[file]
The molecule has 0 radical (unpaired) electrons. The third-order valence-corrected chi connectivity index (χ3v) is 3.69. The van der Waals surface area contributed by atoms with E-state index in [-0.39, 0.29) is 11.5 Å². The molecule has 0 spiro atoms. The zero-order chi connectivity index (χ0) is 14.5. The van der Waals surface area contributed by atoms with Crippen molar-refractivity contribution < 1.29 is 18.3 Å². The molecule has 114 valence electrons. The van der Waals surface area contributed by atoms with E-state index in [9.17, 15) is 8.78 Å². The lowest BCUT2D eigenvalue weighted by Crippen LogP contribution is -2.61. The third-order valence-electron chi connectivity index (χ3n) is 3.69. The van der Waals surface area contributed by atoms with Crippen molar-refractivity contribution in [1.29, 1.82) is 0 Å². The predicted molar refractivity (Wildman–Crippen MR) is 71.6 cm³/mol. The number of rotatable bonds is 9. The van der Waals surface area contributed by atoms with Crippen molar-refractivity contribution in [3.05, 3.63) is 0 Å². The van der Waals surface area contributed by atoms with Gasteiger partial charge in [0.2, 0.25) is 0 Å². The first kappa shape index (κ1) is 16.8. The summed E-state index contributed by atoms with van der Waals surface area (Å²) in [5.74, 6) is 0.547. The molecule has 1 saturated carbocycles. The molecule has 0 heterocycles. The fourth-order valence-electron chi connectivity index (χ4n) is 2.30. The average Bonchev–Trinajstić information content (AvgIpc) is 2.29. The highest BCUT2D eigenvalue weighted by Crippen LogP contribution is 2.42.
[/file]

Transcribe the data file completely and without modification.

The molecule has 0 radical (unpaired) electrons. The third-order valence-corrected chi connectivity index (χ3v) is 3.69. The van der Waals surface area contributed by atoms with E-state index in [-0.39, 0.29) is 11.5 Å². The molecule has 0 spiro atoms. The zero-order chi connectivity index (χ0) is 14.5. The van der Waals surface area contributed by atoms with Crippen molar-refractivity contribution < 1.29 is 18.3 Å². The molecule has 114 valence electrons. The van der Waals surface area contributed by atoms with E-state index in [9.17, 15) is 8.78 Å². The lowest BCUT2D eigenvalue weighted by Crippen LogP contribution is -2.61. The third-order valence-electron chi connectivity index (χ3n) is 3.69. The van der Waals surface area contributed by atoms with Crippen molar-refractivity contribution in [1.29, 1.82) is 0 Å². The predicted molar refractivity (Wildman–Crippen MR) is 71.6 cm³/mol. The number of rotatable bonds is 9. The van der Waals surface area contributed by atoms with Crippen molar-refractivity contribution in [3.05, 3.63) is 0 Å². The van der Waals surface area contributed by atoms with Gasteiger partial charge in [0.2, 0.25) is 0 Å². The first kappa shape index (κ1) is 16.8. The summed E-state index contributed by atoms with van der Waals surface area (Å²) in [5.74, 6) is 0.547. The molecule has 1 saturated carbocycles. The molecule has 0 heterocycles. The fourth-order valence-electron chi connectivity index (χ4n) is 2.30. The average Bonchev–Trinajstić information content (AvgIpc) is 2.29. The highest BCUT2D eigenvalue weighted by Crippen LogP contribution is 2.42.